I was never considered to be a "healthy" child by any doctor who ever encountered me as a child or adolescent, and yet somehow it took until I was 15 years old for a diagnosis to finally hit home. Not to say that I hadn't had my share of (incomplete or mis)diagnosis. These included; childhood failure to thrive, Mediterranean anemia, asthma, GERD, Ulcers, immune system malfunction (not otherwise classified), chronic bronchitis and any infection that breezed by me on a cool (or hot) day.
My body was poisoned and no one could tell me or my educated parents (a registered nurse and a biochemist)why I was so sick all of the time. I remember times where I would eat two bites of food and feel like I was going to throw up(manicotti is one that I remember the most). I also remember breaking out into what I though were hives each morning when I took my shower after eating breakfast. The signs were there as I now know, but doctors just never put the together. I even wound up in the ER on numerous occasions as a young teen. I remember being told that "it was all in my head, and there was nothing really wrong with me". Anxiety attacks were blamed for my extreme abdominal pain and skin breakouts. The worst part was that I believed them, and would put myself down for feeling sick on a daily basis. Certainly I had the capability to get past these "psychological" problems.
Despite feeling sick all of the time (I didn't know this as I had no experience of what it was to feel well in my entire life up till that point) I was able to keep up in school and was always an honor roll student despite missed time. These days I would have flunked out due to attendance policies, but thankfully it wasn't like that back in the late 80's and early 90's as long as I did the work I did well.
Anyhow one day in the early spring of 1993 my doctor decided to prove my mother wrong (as he believed that all of the problems were either her fault or mine based on what he used to say to me) and order some allergy testing (RAST testing) for me. He decided to test me for anything that I might regularly be exposed to (as I recall they took 14 vials of blood for these tests). Three or four weeks later, after hearing nothing back, my mother went on the computer system at work to pull up the results of my test (which I should mention had been received by this doctor about one week earlier). I reacted off the charts to Wheat, Rye and barley.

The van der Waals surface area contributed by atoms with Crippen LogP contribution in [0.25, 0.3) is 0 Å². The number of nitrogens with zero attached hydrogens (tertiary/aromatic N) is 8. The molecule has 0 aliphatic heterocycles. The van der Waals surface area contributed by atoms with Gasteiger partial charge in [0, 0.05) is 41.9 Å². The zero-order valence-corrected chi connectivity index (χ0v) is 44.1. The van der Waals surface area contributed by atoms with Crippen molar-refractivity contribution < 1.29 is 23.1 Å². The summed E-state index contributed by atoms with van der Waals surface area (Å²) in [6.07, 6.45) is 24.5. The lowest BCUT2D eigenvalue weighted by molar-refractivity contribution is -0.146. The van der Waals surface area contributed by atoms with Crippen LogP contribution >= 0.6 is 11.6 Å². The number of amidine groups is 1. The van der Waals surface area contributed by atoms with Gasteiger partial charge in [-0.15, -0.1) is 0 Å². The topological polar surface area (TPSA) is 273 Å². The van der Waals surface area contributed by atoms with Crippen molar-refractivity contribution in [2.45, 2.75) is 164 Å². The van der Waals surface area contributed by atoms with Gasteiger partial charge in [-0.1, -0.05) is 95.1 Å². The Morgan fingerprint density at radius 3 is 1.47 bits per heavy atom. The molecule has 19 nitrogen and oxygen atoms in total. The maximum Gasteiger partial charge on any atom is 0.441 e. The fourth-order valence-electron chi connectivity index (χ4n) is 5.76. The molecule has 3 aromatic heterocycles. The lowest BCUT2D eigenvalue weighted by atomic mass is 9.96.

Suspecting that I wouldn't believe just her word, she printed up the results to bring home with her. I remember I was just about to eat a donut when she came in from work and said "you might not want to do that" and handed me the paper. I was so upset that my dad and I headed out to the store to find something that I could eat. It took me (and my dad who was able to decode the labels right away) over an hour to find something that was suitable for lunch that day.
It was the beginning of my dedication to a gluten free diet. It was several years later before I had an upper GI series performed, and despite my efforts there was a bit of old scarring (flattening of the villi) still present at that time and my diagnosis was "official". The first year after my "self" diagnosis proved very difficult for me. Emotionally it was difficult for me to believe that doctors had mislabeled and falsely accused me of psychological manifestations. It was also very difficult for me to accept food (the enemy that had almost killed me). I was skeptical of all food that I didn't personally prepare, and I actually lost weight after being diagnosed (I went from 98 LBS at 4'11" to being 87 LBS at 5'3"). This of course caused the same physician to label me as "anorexic nervosa" and try to hospitalize me if I didn't agree to start "eating again". It was comical to me, because I had gotten taller for the first time in a long time and I was less anemic then usual and my nutritional status was under question by him for the first time. I agreed to gain weight (which I was trying to up to this point anyways) and I went on a search for gluten free supplemental nutrition. I contacted companies to find out which ones offered products that were gluten free. I remember at that time that Ensure told me that their vanilla was gluten free, so I would agree to drink that in addition to doing all of the cooking at home (to ensure no contamination).
I thrived and gained 18 pounds in the next year. Then after high school graduation before I went away to college I gained 10 more. I looked healthy and felt good for the first time in my life right as I went away to college. I have never looked back from there on and I wouldn't trade my health and happiness for all the donuts, and pizza in the world. Besides I can make them gluten free any time I want to. I now have a beautiful little boy (almost 2 years old), who happens to be celiac as well, but he will never know the pain, bloating and stigma that comes from undiagnosed celiac sprue. After my diagnosis (the official one which came years after I knew), my aunt was diagnosed and since then her life has taken a huge turn upward as well. Being diagnosed with celiac sprue is not a problem/burden, not being diagnosed is.
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